Thomas E. Woods, Jr., is the New York Times bestselling author of 11 books, including The Politically Incorrect Guide to American History and Meltdown (on the financial crisis.) A senior fellow of the Ludwig von Mises Institute, Woods has appeared on MSNBC, CNBC, FOX News, FOX Business, C-SPAN, Bloomberg Television, and hundreds of radio programs... (Read More)
This is an argument we hear a lot: in the 1950s the top marginal income tax rate was 91 percent, and the U.S. economy hummed along just fine. (Let’s set aside the question of whether 2.2% annual growth amounted to “humming along,” and leave out Kennedy’s use of the economy against Nixon — vice-president during the ’50s — in the election of 1960.) The real point is summed up in a blog comment at the indispensable EconomicPolicyJournal.com:
The dishonesty or perhaps ignorance in the tax debate that is going on today is the complete misrepresentation of the pre-TRA86 [Tax Reform Act of 1986] higher marginal rates in the old ’53 code. Sure the marginal rates were insane, but the underlying tax code was rife with loopholes that a good tax planner (I was one) could exploit to get a person’s effective tax rate as low or lower then it is today. Those loopholes are no longer part of the tax code which is a good thing as they encouraged investors to invest in projects that had no economic viability other then the income sheltering effect they created.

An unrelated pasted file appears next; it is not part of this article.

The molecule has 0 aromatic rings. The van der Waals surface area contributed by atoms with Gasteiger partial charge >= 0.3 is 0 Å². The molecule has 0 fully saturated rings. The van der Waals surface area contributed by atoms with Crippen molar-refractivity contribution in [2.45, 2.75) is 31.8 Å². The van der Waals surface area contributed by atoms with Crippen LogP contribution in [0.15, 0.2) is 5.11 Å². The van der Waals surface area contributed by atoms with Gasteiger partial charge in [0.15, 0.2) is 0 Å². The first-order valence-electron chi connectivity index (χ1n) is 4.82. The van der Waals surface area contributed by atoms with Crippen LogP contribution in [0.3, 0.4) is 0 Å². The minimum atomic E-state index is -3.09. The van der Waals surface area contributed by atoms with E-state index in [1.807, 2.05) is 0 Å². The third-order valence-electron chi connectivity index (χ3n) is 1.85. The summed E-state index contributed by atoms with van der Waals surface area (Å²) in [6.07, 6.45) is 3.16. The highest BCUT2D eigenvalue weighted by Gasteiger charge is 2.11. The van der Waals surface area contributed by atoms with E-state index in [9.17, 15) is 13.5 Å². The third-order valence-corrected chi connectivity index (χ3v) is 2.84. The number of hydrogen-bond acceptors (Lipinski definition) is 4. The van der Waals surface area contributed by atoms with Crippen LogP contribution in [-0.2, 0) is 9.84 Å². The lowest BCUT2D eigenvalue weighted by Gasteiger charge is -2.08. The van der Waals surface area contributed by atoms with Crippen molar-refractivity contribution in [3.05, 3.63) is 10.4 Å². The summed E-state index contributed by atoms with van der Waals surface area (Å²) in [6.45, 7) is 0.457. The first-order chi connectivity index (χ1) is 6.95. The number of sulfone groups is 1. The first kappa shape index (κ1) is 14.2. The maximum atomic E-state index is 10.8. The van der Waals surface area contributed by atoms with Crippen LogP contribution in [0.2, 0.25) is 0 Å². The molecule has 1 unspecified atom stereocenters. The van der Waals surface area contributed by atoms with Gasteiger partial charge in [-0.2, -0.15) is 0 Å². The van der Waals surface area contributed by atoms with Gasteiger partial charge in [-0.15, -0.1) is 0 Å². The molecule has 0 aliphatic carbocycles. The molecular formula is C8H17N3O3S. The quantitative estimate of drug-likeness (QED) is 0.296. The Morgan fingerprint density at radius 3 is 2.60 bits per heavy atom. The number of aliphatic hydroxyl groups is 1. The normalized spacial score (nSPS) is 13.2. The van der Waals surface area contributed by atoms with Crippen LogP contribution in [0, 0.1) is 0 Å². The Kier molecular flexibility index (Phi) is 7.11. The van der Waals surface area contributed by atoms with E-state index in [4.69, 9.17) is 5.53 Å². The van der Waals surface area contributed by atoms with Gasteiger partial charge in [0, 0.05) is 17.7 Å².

What else is ignored in the conversation is the fact that there was a massive amount of tax fraud at all income levels under the old code. It was so bad and so common that most people took pride in telling others how they cheated on their taxes. When I was practicing it was quite common for us to pick up clients that had owned businesses that had grown into large enterprises that cheated extensively on their income taxes sometimes for decades. Usually the only reason this ever got exposed was due to the owners wanting to sell or go public.
Today it would be very hard to get away with significant tax fraud for very long and the current code does not offer very many ways to legally shelter income, so a marginal tax rate of 70% would probably produce an effective tax rate on the top 5% of at least 45-50% which would be more then double double what the effective rate was under the old tax code. Thus, if we were to go back to those insane marginal tax rates, we would be crossing into a level of taxation never seen in this country.